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DA Office: Working to resolve 20-year-old case; Officials say they are aiming to bring murder suspect back to Chaves County

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Twenty years after the discovery of the body of a Roswell man near Bottomless Lake State Park and after decades of investigation by law enforcement agencies, sources have indicated that authorities are working on bringing the suspect to the court’s jurisdiction but cannot divulge specifics.

Hector Dominguez was charged in a 2000 warrant with the murder of Edward Raymond Sanchez in September 1997. They have been searching for him since. James Hallinan, an aide with the New Mexico Attorney’s General Office, said that his office has spoken with the District Attorney’s office about its willingness to help with extradition, if necessary. Dianna Luce, 5th District Judicial District Attorney, said her office is actively working on the case.

“Our office understands this case needs to be brought forward in order for there to be justice,” said Luce. “We are doing what we can to make sure that happens.”

Dominguez is the only person who has been charged in the cold case. In addition to murder, he was charged with three other counts: assault with a deadly weapon, battery with a deadly weapon and tampering with evidence.

Hector Dominguez, shown in a photo from the late 1990s when he was in his 20s. He would be 41 or older now. (Submitted Photo)

Dominguez was thought to have fled the area shortly after the murder, probably to Chihuahua, Mexico, where he had family. Law enforcement said he also was thought to have visited family in Colorado as well as Roswell from time to time.

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According to a criminal complaint filed in 2000, Dominguez was one of three men with Sanchez on the night of Sept. 17, the last time his wife, Monica Sanchez, saw him alive. Sanchez left their house that afternoon saying he was giving a friend a ride to the grocery store. His widow reported him missing to police the next day when he did not return home. Chaves County Sheriff’s deputies and Roswell police later learned that Sanchez had stayed for a while that night at the house of the friend, Tony Gonzales, while the two men and some friends had a few beers. At some point that evening, they were joined by two others, Dominguez and someone Sanchez had been buddies with since childhood, Gonzalo Bonilla.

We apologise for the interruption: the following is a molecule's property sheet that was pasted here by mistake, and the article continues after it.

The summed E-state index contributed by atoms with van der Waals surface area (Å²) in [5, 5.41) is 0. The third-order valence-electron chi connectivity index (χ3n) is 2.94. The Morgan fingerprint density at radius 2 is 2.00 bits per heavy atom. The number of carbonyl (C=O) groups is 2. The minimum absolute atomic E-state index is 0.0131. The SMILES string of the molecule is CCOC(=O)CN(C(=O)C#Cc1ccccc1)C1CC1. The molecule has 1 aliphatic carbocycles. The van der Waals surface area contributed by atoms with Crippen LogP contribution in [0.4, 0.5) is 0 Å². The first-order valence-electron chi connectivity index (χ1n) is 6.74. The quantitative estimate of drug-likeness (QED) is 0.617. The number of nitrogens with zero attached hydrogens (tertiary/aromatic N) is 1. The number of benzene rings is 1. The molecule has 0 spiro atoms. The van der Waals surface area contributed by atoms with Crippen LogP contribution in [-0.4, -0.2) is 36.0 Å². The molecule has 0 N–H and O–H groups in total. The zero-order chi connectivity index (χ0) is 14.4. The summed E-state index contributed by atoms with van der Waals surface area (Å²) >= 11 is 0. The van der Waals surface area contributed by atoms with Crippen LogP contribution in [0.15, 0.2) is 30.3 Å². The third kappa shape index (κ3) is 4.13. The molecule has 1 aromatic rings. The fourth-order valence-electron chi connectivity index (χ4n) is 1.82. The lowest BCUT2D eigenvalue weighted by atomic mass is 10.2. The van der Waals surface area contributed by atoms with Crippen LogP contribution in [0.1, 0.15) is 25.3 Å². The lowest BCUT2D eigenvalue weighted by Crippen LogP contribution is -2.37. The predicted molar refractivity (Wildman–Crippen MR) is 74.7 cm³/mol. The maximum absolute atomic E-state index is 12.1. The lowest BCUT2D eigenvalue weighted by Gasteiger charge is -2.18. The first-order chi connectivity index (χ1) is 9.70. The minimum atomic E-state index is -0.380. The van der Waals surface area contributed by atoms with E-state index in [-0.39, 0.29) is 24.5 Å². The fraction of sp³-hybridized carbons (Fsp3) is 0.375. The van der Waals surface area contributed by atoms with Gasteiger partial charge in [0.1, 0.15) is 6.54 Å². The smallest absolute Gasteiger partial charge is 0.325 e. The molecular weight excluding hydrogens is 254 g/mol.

At about midnight, according to witnesses, Dominguez, Bonilla, Gonzalez and Sanchez decided to leave the house and go for a ride to Bottomless Lakes.

The criminal complaint alleges that Gonzales told law enforcement that all four got out of the car on River Road to urinate and that Dominguez asked Sanchez to give him the gun he was carrying and that Sanchez complied. The witness said Dominguez began shooting near Sanchez’s feet and then shot him once in the head. He then left the scene briefly and returned a while later to shoot him again, the criminal complaint alleges.

Sanchez’s body was discovered in a ditch near River Road on Sept. 20, 1997. An autopsy would discover two different types of bullets in the body, including one consistent with the gun Sanchez owned.

“This was a cold-blooded murder,” said Sheriff Britt Snyder in a 2016 interview, “simple as that.”

Asked Thursday morning about the case, Snyder declined to give details about the case, citing a need to protect any information that might have been obtained.

Sanchez’s widow, Monica— she has since remarried, taken a different last name and moved from the state — said in 2016 that she doesn’t think that Sanchez, her husband of less than a year, had been killed because of drugs or money. She explained that he wasn’t using illegal drugs at that time in his life and would not have been involved with them willingly. The autopsy found no traces of illegal drugs.

Monica Sanchez could not say what exactly would have been the motivation, but she knew that Bonilla and her husband had a rocky relationship at some point during their lives and she said that they had been involved in a serious dispute days before the murder, a disagreement that had obviously disturbed her husband.

Monica Sanchez and Lila Sanchez, sister of the victim, have described the victim as a shy person with a good heart. They said he was the type of person who would go out of his way for others, fixing their cars or spending time with relatives’ kids, urging them to stay in school.

Dominguez, who is believed by officials to have been born in June 1976 but has given his birthdate as 1974 at times, also has used several aliases over the years, according to authorities. The U.S. Marshals’ Service indicates in an online “wanted” posting that he also sometimes goes by Armando Dominguez or Hector Armando Dominguez. Press reports have stated that he sometimes has called himself Dillon Green or Dillon White.

Senior Writer Lisa Dunlap can be reached at 575-622-7710, ext 310, or at reporter02@rdrnews.com.